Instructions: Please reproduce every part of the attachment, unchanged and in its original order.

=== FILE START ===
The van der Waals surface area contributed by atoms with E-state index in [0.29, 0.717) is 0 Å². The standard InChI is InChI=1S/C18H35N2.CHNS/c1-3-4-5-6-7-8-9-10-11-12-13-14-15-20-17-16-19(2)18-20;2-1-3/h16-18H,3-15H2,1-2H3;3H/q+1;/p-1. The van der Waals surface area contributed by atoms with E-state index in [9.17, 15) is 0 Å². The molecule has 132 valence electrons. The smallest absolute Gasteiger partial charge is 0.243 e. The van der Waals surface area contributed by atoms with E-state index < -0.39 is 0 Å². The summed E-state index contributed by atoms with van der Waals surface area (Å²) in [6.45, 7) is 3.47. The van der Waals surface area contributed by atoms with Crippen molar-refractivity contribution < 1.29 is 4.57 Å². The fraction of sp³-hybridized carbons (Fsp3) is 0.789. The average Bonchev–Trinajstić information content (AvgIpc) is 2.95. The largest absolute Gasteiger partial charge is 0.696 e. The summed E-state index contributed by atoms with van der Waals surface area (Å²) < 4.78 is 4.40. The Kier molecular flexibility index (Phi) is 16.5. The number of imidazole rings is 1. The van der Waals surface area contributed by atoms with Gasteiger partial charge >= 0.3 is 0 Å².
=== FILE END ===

The van der Waals surface area contributed by atoms with E-state index in [0.29, 0.717) is 0 Å². The standard InChI is InChI=1S/C18H35N2.CHNS/c1-3-4-5-6-7-8-9-10-11-12-13-14-15-20-17-16-19(2)18-20;2-1-3/h16-18H,3-15H2,1-2H3;3H/q+1;/p-1. The van der Waals surface area contributed by atoms with E-state index in [9.17, 15) is 0 Å². The molecule has 132 valence electrons. The smallest absolute Gasteiger partial charge is 0.243 e. The van der Waals surface area contributed by atoms with E-state index < -0.39 is 0 Å². The summed E-state index contributed by atoms with van der Waals surface area (Å²) in [6.45, 7) is 3.47. The van der Waals surface area contributed by atoms with Crippen molar-refractivity contribution < 1.29 is 4.57 Å². The fraction of sp³-hybridized carbons (Fsp3) is 0.789. The average Bonchev–Trinajstić information content (AvgIpc) is 2.95. The largest absolute Gasteiger partial charge is 0.696 e. The summed E-state index contributed by atoms with van der Waals surface area (Å²) < 4.78 is 4.40. The Kier molecular flexibility index (Phi) is 16.5. The number of imidazole rings is 1. The van der Waals surface area contributed by atoms with Gasteiger partial charge >= 0.3 is 0 Å².